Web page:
Though convertible notes are now part of funding currency for investors and entrepreneurs, and most appreciated for their expediency and simple premise, it doesn’t mean they don’t come with their own risks. A convertible note is essentially a debt instrument that allows angel investors to loan out seed money into (usually) early stage startups, which can be later converted into equity or be paid out, with accrued interest, at a mutually agreed upon time, or during the next round of funding.
These are often preferable to traditional methods of purchasing equity because a loan can be paid out without a proper valuation on a startup, without lawyers fees, and can be issued much more quickly. Here are some things to know about the convertible note.
Discount on Shares
Typically, the agreement of a convertible note grants the investor to the loan, plus accrued interest, and a discount on shares if they wish to stay with the company. The discount rate is an extra provision that allows investors to compensate for the additional rate they’ve taken for investing in an early stage company.
A discount rate is set by the investor and founder, but they typically range between 15% – 30%, which means that after the Series A round of funding, when new investors are investing at, for example, $1 a share, than original investors can cash in their convertible note at 15% – 30% less than that (so $0.70 – $0.85 per share, depending on the discount).
Advantages of the Convertible Note
Convertible notes carry many advantages for investors and founders who can play smartly. A common problem when negotiating funding is actually reaching a valuation, and a convertible note can be issued and later converted into shares of preferred stock when a proper valuation can be established and the founders are at the next stage of financing.
This simple and relatively quick way of early funding delays most of the complex terms involved in negotiations, and can save the founder the hassle, and exorbitant fees, of going through a lawyer. It also protects the investor and founder of future dilution, tax complications, and control issues, because a convertible note is considered a loan, not equity.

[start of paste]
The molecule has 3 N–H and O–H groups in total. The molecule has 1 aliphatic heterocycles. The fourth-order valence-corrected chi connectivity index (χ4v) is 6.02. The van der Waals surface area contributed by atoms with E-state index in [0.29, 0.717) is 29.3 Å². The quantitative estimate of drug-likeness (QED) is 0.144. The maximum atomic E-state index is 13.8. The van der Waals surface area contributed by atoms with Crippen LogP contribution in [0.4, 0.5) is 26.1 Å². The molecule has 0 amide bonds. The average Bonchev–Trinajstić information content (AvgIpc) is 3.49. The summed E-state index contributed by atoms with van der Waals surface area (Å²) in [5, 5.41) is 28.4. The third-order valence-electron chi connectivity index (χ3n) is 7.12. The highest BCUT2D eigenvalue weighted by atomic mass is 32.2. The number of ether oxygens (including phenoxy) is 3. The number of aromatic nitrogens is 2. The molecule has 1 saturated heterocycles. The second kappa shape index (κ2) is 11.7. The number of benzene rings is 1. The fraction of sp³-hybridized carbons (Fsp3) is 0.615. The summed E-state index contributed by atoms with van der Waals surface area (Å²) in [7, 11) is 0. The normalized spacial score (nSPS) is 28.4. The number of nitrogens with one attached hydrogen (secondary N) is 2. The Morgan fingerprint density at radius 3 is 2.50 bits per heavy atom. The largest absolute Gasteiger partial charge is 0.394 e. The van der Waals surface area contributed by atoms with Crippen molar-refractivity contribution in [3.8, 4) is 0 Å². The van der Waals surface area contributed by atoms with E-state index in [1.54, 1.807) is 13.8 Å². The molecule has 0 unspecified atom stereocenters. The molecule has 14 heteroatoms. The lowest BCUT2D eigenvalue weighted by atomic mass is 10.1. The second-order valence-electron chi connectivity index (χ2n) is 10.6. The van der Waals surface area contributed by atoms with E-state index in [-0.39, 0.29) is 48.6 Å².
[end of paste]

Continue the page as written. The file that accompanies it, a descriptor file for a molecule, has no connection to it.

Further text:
Disadvantages of the Convertible Note
A founder who is hammering out a deal for a convertible note might want to consider the size of the convertible note. If it’s too large, it may convert to a large share, and crowd out potential investors from having the equity share they would like in the next round; or too much convertible debt may overburden the founders upon conversion.
If a cap is too low, there may be further dilution after surpassing the cap during the next, larger round. Another concern to weigh is whether or not a convertible note really will pay off in your favor after it converts: convertible notes give note holders the same investor rights as future investors, which can mean Preferred Shares, a board seat, veto rights, and minority stockholder rights. In some cases, the founder might have benefited more from just selling equity for ordinary shares right off the bat.
Capped Versus Uncapped
A valuation cap is increasingly becoming a standard term of convertible notes, particularly for bigger investors (as the company’s value can often increase by the reputation of its investors). It’s a provision that protects the investor and allows investors to put a ceiling on the conversion price of the note and, therefore, benefit from any increase in the value of the startup.
For example, if the agreed-upon cap is listed at $5 million, but the pre-money valuation in the Series A round of financing comes out to $10 million, the note can convert into shares of preferred stock at $5 million. However, as these projected valuations are not actual valuations, the company has some flexibility as to how to price the caps.
Provisions to Help Investors or Entrepreneurs
Not all convertible notes look the same. Certain provisions can be negotiated that can benefit either the entrepreneur, or the investor, or both. Some convertible notes allow companies to prepay their note before it converts, which is not attractive to investors because they might only get interest on their loan, as opposed to a proper return.
However, it is possible to add a provision that will allow a prepayment before conversion to happen only upon approval by a majority of the holders of the principal amount of the notes. Some convertible notes allow founders to repay their notes plus accrued interest if the company is sold, but with a provision that allows the investor to get back their money, with interest, as well as a premium before the note converts – this usually accounts for 1.5 to 2 times the principal. By taking the time to go over these provisions, a founder and an investor can come to a mutual agreement to better maximize their deal, without leaving anyone behind.